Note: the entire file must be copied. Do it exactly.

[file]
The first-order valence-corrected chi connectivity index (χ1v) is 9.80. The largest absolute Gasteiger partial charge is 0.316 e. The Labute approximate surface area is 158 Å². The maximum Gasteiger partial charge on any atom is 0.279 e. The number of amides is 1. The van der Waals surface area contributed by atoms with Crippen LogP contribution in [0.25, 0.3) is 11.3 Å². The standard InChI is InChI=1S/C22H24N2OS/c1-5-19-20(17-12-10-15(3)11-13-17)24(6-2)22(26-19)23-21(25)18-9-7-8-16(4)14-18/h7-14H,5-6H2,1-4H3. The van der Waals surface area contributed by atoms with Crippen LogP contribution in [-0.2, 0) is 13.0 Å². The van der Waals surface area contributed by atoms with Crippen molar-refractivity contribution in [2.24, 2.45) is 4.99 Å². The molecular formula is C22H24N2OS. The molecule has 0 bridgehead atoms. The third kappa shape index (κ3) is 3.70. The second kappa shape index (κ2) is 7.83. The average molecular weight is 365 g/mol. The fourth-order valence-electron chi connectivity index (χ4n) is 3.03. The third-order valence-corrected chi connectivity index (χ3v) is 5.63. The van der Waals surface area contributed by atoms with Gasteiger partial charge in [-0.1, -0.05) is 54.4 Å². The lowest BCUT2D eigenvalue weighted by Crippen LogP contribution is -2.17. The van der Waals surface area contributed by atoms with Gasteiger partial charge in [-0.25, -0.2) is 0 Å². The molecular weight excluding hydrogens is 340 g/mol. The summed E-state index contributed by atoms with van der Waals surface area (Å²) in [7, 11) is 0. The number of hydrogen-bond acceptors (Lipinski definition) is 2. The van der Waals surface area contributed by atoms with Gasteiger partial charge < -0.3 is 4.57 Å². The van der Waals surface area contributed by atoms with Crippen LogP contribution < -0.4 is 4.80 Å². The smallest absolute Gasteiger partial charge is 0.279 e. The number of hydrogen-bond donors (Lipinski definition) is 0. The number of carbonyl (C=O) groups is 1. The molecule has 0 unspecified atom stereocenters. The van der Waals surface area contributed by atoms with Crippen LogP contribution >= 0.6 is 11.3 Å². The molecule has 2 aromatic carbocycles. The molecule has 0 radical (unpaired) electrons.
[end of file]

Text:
The first-order valence-corrected chi connectivity index (χ1v) is 9.80. The largest absolute Gasteiger partial charge is 0.316 e. The Labute approximate surface area is 158 Å². The maximum Gasteiger partial charge on any atom is 0.279 e. The number of amides is 1. The van der Waals surface area contributed by atoms with Crippen LogP contribution in [0.25, 0.3) is 11.3 Å². The standard InChI is InChI=1S/C22H24N2OS/c1-5-19-20(17-12-10-15(3)11-13-17)24(6-2)22(26-19)23-21(25)18-9-7-8-16(4)14-18/h7-14H,5-6H2,1-4H3. The van der Waals surface area contributed by atoms with Crippen LogP contribution in [-0.2, 0) is 13.0 Å². The van der Waals surface area contributed by atoms with Crippen molar-refractivity contribution in [2.24, 2.45) is 4.99 Å². The molecular formula is C22H24N2OS. The molecule has 0 bridgehead atoms. The third kappa shape index (κ3) is 3.70. The second kappa shape index (κ2) is 7.83. The average molecular weight is 365 g/mol. The fourth-order valence-electron chi connectivity index (χ4n) is 3.03. The third-order valence-corrected chi connectivity index (χ3v) is 5.63. The van der Waals surface area contributed by atoms with Gasteiger partial charge in [-0.1, -0.05) is 54.4 Å². The lowest BCUT2D eigenvalue weighted by Crippen LogP contribution is -2.17. The van der Waals surface area contributed by atoms with Gasteiger partial charge in [-0.25, -0.2) is 0 Å². The molecular weight excluding hydrogens is 340 g/mol. The summed E-state index contributed by atoms with van der Waals surface area (Å²) in [7, 11) is 0. The number of hydrogen-bond acceptors (Lipinski definition) is 2. The van der Waals surface area contributed by atoms with Gasteiger partial charge < -0.3 is 4.57 Å². The van der Waals surface area contributed by atoms with Crippen LogP contribution < -0.4 is 4.80 Å². The smallest absolute Gasteiger partial charge is 0.279 e. The number of hydrogen-bond donors (Lipinski definition) is 0. The number of carbonyl (C=O) groups is 1. The molecule has 0 unspecified atom stereocenters. The van der Waals surface area contributed by atoms with Crippen LogP contribution >= 0.6 is 11.3 Å². The molecule has 2 aromatic carbocycles. The molecule has 0 radical (unpaired) electrons.